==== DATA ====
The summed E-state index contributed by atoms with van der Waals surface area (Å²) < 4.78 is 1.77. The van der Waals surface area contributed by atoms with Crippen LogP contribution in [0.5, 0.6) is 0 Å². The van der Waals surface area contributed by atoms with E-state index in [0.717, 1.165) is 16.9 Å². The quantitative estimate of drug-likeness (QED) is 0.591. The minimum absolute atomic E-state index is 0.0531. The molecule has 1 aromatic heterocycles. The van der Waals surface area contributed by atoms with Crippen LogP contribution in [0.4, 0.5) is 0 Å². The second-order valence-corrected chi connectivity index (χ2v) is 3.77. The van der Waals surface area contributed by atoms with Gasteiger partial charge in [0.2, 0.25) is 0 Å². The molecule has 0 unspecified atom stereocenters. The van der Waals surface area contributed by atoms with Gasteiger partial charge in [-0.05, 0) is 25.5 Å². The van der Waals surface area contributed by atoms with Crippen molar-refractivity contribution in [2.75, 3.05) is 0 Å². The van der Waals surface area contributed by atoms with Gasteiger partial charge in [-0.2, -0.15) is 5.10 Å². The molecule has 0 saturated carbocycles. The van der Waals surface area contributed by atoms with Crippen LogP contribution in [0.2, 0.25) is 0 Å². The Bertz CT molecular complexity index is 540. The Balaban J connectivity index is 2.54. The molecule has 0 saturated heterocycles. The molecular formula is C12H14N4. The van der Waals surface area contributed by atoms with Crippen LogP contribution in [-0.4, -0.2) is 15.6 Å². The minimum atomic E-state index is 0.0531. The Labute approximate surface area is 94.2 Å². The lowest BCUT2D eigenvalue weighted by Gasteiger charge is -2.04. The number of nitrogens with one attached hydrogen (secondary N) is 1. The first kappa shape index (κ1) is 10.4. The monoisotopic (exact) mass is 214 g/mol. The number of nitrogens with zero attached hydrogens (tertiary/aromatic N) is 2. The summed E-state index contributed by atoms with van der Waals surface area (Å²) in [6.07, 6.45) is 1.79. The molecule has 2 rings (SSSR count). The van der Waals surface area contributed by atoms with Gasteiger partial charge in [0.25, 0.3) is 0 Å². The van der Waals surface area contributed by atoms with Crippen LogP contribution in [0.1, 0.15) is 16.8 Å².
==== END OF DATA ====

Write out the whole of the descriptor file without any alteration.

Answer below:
The summed E-state index contributed by atoms with van der Waals surface area (Å²) < 4.78 is 1.77. The van der Waals surface area contributed by atoms with Crippen LogP contribution in [0.5, 0.6) is 0 Å². The van der Waals surface area contributed by atoms with E-state index in [0.717, 1.165) is 16.9 Å². The quantitative estimate of drug-likeness (QED) is 0.591. The minimum absolute atomic E-state index is 0.0531. The molecule has 1 aromatic heterocycles. The van der Waals surface area contributed by atoms with Crippen LogP contribution in [0.4, 0.5) is 0 Å². The second-order valence-corrected chi connectivity index (χ2v) is 3.77. The van der Waals surface area contributed by atoms with Gasteiger partial charge in [0.2, 0.25) is 0 Å². The molecule has 0 unspecified atom stereocenters. The van der Waals surface area contributed by atoms with Gasteiger partial charge in [-0.05, 0) is 25.5 Å². The van der Waals surface area contributed by atoms with Crippen molar-refractivity contribution in [2.75, 3.05) is 0 Å². The van der Waals surface area contributed by atoms with Gasteiger partial charge in [-0.2, -0.15) is 5.10 Å². The molecule has 0 saturated carbocycles. The van der Waals surface area contributed by atoms with Crippen LogP contribution in [0.2, 0.25) is 0 Å². The Bertz CT molecular complexity index is 540. The Balaban J connectivity index is 2.54. The molecule has 0 saturated heterocycles. The molecular formula is C12H14N4. The van der Waals surface area contributed by atoms with Crippen LogP contribution in [-0.4, -0.2) is 15.6 Å². The minimum atomic E-state index is 0.0531. The Labute approximate surface area is 94.2 Å². The lowest BCUT2D eigenvalue weighted by Gasteiger charge is -2.04. The number of nitrogens with one attached hydrogen (secondary N) is 1. The first kappa shape index (κ1) is 10.4. The monoisotopic (exact) mass is 214 g/mol. The number of nitrogens with zero attached hydrogens (tertiary/aromatic N) is 2. The summed E-state index contributed by atoms with van der Waals surface area (Å²) in [6.07, 6.45) is 1.79. The molecule has 2 rings (SSSR count). The van der Waals surface area contributed by atoms with Gasteiger partial charge in [0.25, 0.3) is 0 Å². The van der Waals surface area contributed by atoms with Crippen LogP contribution in [0.1, 0.15) is 16.8 Å².